• 81d. [Name within “Marshall”]. HAL. Marsha’s in there, too.

The theme doesn’t break any new ground, but it’s solid nonetheless. Smooth and enjoyable fill. 3.25 stars.

Zhouqin Burnikel’s USA Today crossword, “Chop Down” —Darby’s write-up

Editor: Erik Agard

Theme Answers

Zhouqin Burnikel's USA Today crossword, "Chop Down" solution for 8/21/2022

Zhouqin Burnikel’s USA Today crossword, “Chop Down” solution for 8/21/2022

  • 9d [“Wide-legged garments”] GAUCHO PANTS
  • 13d [“Athlete aspiring to make the Summer or Winter Games”] OLYMPIC HOPEFUL
  • 27d [“Major clay court tennis tournament”] FRENCH OPEN

The theme here was very straight forward, and I was able to fill in all three of the themers with ease. OLYMPIC HOPEFUL is definitely my favourite of the three. The asymmetry in this grid allowed for three different lengths, with GAUCHO PANTS at 11 letters, FRENCH OPEN at 10, and OLYMPIC HOPEFUL at 14. The puzzle felt like it tilted left a bit with OLYMPIC HOPEFUL closer to FRENCH OPEN than GAUCHO PANTS.

On top of the themers, we got a few Across answers that felt like they could’ve been themers in another life, with TOP BILLING and FOOD COURTS at 15a and 60a respectively. It was also entertaining to see a few creatures swim through this grid, with TORTOISES, NESSIE, and KOALA both featured prominently in the center.

Other things I noticed:

  • 12a [“Solo for Sumi Jo”] – Sumi Jo is an opera singer, who won a Grammy for Best Opera Recording. The familiar “solo for” in this clue let us know right away that it was an ARIA, but I enjoyed learning more about this South Korean performer.
  • 22d [“Drag queen Velour”] SASHA Velour is a gender-fluid drag queen and artist who won the 9th season of RuPaul’s Drag Race and performed in her own one-queen show, Smoke & Mirrors.
  • 25d [“Tend to tteokguk”] – Tteokguk is a rice cake soup that is often eaten on Seollal, the first day of the Lunar calendar. You can check out this recipe to learn more, including when to STIR it.

Samuel A. Donaldson & Doug Peterson’s LA Times crossword, “We’ve Moved” – Gareth’s summary

LA Times

“We’ve Moved” by Samuel A. Donaldson & Doug Peterson features a couple of less-seen theme wrinkle. For one, the “US” referred to by “We” in “We’ve Moved” is more precisely the sound “əs”. This is removed to the phrases in the first half of the grid, but in the second half the sound is added. In all cases, it is a sound addition / subtraction rather than a letter one, and spellings are adjusted as needed. This is requires a lot more imagination IMO. The downside, as always, is if you don’t pronounce the words the same the answers tend to fall rather flat.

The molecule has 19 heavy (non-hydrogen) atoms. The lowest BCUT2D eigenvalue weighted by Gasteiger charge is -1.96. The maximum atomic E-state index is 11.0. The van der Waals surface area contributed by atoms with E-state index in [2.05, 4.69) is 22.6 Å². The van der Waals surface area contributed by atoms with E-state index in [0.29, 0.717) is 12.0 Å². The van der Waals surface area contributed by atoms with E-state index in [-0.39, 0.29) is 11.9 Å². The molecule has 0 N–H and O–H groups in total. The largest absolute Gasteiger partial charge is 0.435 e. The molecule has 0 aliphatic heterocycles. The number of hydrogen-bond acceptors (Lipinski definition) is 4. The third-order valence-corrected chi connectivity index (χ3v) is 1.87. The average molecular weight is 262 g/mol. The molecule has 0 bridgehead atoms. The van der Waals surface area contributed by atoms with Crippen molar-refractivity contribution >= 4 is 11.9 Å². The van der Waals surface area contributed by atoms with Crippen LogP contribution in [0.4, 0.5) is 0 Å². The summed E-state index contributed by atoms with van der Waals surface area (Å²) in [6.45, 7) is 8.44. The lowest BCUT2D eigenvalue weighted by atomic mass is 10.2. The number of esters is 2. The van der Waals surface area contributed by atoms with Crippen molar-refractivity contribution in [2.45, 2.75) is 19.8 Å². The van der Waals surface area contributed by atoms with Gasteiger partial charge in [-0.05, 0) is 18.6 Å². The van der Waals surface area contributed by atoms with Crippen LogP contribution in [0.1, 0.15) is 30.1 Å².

• [Command to Alexa?], YOUCANNOTBESIRI. Everyone heard that as John McEnroe, yes?
  • [Like one who nailed the Kylie costume?], JENNERTOAFAULT. Generous. If you’re my age and from my cultural background then Kylie without a surname = Minogue.
  • [Stocking stuffer for Fido?], CHRISTMASBONE. Bonus. I see a lot of damage caused by feeding dogs bones, especially chicken bones, that love to turn into a kind of cement inside…
  • [Roman who tried to stop Brutus?], CAESARSPAL. Palace. But wasn’t the whole thing that Brutus was his pal?
  • [Pumice stones, emery boards, etc.?], CALLUSTECH. CAL-TECH.
  • [Headline about Condoleezza’s gaffe?], RICEERRONEOUS. RICE-A-RONI.
  • [Rucker’s song catalog?], DARIUSPRODUCTS. DAIRY. I’d pronounce those vowels ɑ: and eə respectively, which aren’t remotely similar.
  • [Painting depicting angels?], PIECEOFTHEPIOUS. PIE.

Five other clues:

  • [Girl Scout cookie also called Caramel deLite], SAMOA. I could Google, but I’m sure someone would enjoy the satisfaction of explaining why it has that name…
  • [“Yummers!”], DELISH. Inferrable, but I’ve never heard anyone say that. Yummo, yes.